It was quite disingenuous of neoliberal campaigners to blame the difficulties of the 1970s on Keynesian management and, locally, Whitlam. As to Whitlam’s much-derided economic management, Australia was the only OECD country to avoid recession in the 1970s too, and the UK and US recessions were severe. So the Whitlam years were not quite the unmitigated disaster they are commonly portrayed as.

What about the alleged stability of the modern economy, its ability to ride-out financial crises? Neoliberal deregulation caused both Australia’s and the world’s worst recessions since the Great Depression.

Banks make most of their money by ‘loaning’ money. (They create the money they ‘loan’ with a few keystrokes, but that’s another story.) When the Hawke-Keating government deregulated Australia’s banks the banks competed to throw money at ‘entrepreneurs’ – people like Alan Bond and Christopher Skase. There was a huge run-up of private business debt. The economy boomed along with much cheering from the breathless commentariat. But then the debt bubble burst, precipitating the Keating recession of the early 1990s, the worst since the 1930s and a recession we did not have to have.

The deregulated global financial system was also having the odd hiccup. There was the 1987 stock market crash, assorted national crises in Mexico, Russia, Brazil and Argentina, the Asian currency meltdown in 1998 and the dot-com bust in 2001. Meanwhile toxic debt was being spread through the global system by unscrupulous, competing financiers. The bursting of that debt bubble brought on the Global Financial Crisis and the ensuing Great Recession (actually a depression in peripheral Europe and parts of the US).

Australia avoided a GFC recession because the Rudd-Swan Government, uniquely in the world, briefly suspended neoliberalism and spent directly into the economy. Yes the mining boom helped, but the short-term timing is clear. Christmas 2008 was gloomy everywhere but here.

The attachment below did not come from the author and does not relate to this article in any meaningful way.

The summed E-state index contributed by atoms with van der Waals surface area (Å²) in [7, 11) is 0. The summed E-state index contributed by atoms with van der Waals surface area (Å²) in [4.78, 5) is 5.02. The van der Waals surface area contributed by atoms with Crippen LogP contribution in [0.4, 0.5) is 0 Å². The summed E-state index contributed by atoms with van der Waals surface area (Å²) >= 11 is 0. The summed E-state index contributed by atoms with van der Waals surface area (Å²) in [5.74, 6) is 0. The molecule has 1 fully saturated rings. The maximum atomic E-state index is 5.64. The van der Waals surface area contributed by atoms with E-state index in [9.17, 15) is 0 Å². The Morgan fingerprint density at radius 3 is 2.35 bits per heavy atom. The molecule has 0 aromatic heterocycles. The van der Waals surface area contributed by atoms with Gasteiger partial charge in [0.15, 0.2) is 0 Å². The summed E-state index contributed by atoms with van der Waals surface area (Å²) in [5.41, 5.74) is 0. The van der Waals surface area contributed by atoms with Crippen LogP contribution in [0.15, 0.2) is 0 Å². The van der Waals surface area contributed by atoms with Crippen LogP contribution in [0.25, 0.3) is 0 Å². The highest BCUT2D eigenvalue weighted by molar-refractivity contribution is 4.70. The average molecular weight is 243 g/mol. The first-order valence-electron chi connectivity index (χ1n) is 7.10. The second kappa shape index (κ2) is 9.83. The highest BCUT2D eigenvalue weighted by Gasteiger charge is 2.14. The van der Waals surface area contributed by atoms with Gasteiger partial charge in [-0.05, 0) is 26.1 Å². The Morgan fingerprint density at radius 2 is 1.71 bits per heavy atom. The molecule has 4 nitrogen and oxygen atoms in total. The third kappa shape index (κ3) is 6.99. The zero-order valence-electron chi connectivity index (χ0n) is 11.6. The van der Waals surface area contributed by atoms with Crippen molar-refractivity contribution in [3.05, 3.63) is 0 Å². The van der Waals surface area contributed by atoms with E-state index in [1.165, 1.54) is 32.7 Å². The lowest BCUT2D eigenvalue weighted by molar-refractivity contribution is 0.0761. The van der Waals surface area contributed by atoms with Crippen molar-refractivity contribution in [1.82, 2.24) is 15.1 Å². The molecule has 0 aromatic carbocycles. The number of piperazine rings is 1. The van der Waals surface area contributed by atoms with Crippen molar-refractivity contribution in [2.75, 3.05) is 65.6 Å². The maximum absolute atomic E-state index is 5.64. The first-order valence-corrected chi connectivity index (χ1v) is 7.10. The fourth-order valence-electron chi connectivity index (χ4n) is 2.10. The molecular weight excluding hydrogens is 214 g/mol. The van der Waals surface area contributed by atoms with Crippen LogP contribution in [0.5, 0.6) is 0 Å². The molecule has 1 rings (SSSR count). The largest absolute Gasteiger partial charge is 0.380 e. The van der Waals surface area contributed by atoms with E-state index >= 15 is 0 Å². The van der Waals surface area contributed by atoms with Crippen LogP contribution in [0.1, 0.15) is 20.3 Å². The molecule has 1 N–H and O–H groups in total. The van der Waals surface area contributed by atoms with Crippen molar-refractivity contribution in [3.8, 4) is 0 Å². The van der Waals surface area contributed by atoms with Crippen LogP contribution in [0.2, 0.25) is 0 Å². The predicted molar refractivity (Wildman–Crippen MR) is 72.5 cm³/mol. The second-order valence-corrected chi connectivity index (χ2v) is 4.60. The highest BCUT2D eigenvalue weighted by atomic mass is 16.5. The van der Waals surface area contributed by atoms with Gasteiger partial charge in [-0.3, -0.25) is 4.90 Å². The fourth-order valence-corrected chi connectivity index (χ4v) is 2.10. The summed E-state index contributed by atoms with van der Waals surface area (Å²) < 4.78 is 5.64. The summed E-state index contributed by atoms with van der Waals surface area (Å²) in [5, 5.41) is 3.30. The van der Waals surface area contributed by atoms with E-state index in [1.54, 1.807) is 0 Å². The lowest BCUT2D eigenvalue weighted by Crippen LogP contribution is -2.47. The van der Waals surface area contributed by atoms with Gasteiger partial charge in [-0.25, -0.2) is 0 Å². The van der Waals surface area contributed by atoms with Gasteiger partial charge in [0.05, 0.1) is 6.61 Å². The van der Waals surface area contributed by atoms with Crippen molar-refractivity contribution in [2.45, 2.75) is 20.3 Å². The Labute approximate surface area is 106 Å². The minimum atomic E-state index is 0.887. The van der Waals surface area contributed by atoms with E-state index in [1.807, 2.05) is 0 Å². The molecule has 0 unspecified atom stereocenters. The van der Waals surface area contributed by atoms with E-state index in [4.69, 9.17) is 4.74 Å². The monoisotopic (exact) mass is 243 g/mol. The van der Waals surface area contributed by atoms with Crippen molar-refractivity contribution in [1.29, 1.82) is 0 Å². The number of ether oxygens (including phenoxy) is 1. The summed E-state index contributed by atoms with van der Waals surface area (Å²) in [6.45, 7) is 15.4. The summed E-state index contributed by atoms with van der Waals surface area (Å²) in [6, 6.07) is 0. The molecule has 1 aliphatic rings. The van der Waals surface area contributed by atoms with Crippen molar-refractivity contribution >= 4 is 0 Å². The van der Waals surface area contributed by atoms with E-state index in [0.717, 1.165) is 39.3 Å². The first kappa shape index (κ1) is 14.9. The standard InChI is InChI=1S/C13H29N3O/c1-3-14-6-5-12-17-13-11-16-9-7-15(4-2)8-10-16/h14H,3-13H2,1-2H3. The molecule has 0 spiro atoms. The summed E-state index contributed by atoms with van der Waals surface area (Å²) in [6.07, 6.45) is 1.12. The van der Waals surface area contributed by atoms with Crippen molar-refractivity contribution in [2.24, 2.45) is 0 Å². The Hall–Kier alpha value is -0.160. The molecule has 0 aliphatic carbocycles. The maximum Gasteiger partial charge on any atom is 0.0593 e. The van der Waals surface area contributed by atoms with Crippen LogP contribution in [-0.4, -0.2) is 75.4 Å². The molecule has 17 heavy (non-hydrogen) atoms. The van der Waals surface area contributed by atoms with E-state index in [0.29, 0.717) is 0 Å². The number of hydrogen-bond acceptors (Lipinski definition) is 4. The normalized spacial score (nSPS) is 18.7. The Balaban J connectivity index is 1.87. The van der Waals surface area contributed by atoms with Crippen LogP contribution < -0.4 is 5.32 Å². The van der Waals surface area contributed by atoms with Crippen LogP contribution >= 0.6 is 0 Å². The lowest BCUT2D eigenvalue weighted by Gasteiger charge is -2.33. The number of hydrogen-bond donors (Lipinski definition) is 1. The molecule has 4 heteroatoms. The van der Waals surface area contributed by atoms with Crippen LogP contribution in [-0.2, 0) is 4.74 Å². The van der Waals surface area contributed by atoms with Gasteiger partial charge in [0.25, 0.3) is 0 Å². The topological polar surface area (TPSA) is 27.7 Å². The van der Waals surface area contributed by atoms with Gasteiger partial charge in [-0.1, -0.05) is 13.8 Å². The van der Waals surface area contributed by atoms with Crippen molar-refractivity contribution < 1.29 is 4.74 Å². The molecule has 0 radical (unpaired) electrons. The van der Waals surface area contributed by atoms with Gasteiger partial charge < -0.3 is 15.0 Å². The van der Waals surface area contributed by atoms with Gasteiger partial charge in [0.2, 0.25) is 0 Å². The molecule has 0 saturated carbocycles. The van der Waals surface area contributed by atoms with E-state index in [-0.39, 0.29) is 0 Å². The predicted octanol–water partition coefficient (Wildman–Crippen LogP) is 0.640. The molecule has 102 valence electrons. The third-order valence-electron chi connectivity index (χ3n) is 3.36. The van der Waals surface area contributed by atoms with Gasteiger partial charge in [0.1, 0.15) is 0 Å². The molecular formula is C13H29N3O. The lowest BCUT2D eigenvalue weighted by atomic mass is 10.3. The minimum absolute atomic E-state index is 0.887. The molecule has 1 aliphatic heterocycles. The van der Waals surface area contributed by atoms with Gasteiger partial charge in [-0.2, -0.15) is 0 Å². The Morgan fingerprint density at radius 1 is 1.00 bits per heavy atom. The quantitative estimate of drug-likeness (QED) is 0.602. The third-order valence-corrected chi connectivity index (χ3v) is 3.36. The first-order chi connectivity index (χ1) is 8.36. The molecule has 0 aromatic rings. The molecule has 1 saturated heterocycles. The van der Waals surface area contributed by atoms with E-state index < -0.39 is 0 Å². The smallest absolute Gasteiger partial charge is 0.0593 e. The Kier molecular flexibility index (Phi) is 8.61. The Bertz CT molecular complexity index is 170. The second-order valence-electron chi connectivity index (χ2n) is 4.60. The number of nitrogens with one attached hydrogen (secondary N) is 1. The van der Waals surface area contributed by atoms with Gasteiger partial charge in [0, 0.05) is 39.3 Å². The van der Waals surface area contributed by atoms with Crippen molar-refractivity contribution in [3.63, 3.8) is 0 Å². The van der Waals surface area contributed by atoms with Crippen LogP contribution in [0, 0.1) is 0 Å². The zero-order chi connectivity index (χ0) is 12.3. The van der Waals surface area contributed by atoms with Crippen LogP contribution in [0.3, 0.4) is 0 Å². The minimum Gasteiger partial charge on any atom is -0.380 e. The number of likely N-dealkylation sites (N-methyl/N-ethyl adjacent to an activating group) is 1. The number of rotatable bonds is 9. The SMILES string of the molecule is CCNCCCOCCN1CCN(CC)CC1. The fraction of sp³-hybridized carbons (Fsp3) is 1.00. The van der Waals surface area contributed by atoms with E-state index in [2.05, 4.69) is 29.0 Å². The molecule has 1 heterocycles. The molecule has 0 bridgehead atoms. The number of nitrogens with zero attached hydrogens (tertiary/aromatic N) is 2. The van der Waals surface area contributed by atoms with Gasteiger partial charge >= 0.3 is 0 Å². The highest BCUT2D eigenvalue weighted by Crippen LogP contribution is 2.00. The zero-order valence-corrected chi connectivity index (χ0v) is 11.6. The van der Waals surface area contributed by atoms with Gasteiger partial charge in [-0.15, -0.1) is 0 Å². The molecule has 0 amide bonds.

Australian business and manufacturing have been hollowed out by a shift towards short-termism and financial speculation. The consequences of this were disguised for a long time by a steady rise in private debt, much of it household mortgage debt, as documented for example by Egan and Soos (Bubble Economics, 2014). We were living on our credit card. Since the capacity to increase debt saturated after the GFC our economy has been increasingly anaemic, and a collapse of the debt bubble remains a clear danger.

The weakness has also been disguised by two other factors. First, an increase in working hours. Second, the high immigration rate, which keeps the GDP expanding (just) though the GDP per capita and median incomes stagnate.

It is not a little gob-smacking that neoliberal apologists can (still) look at this history and extract a story of an economy saved by deregulation. Remember, these are the people who didn’t see the GFC coming, for the basic reason that they exclude debt from their models and minds. It is testimony to the power of faith over evidence.

Australia has suffered long-term damage from this grand, misguided experiment in social engineering. Pauline Hanson got her start in the bitter aftermath of the Keating recession (11% unemployment), just as Trump and various fascist movements have risen from the ashes of the GFC.

We are a divided, unhappy nation and society. People know they have been ripped off by the financial class. Young people can’t afford houses and higher education is increasingly out of reach. People are being priced out of their homes. All the ailments of poverty and disaffection are increasing, including scapegoating. The Abbotts and Duttons have found fertile ground for their fear-mongering.

We are relatively fortunate that mainstream Australians’ patience seems at last to be wearing thin and they are rebelling at the ballot box. Resistance is taking more toxic forms in many other nations.

It is insulting to Australians to call this resistance ‘populism’. The neoliberal experiment has been a disastrous failure and people have been slowly waking up to the nonsense they have been fed, for decades.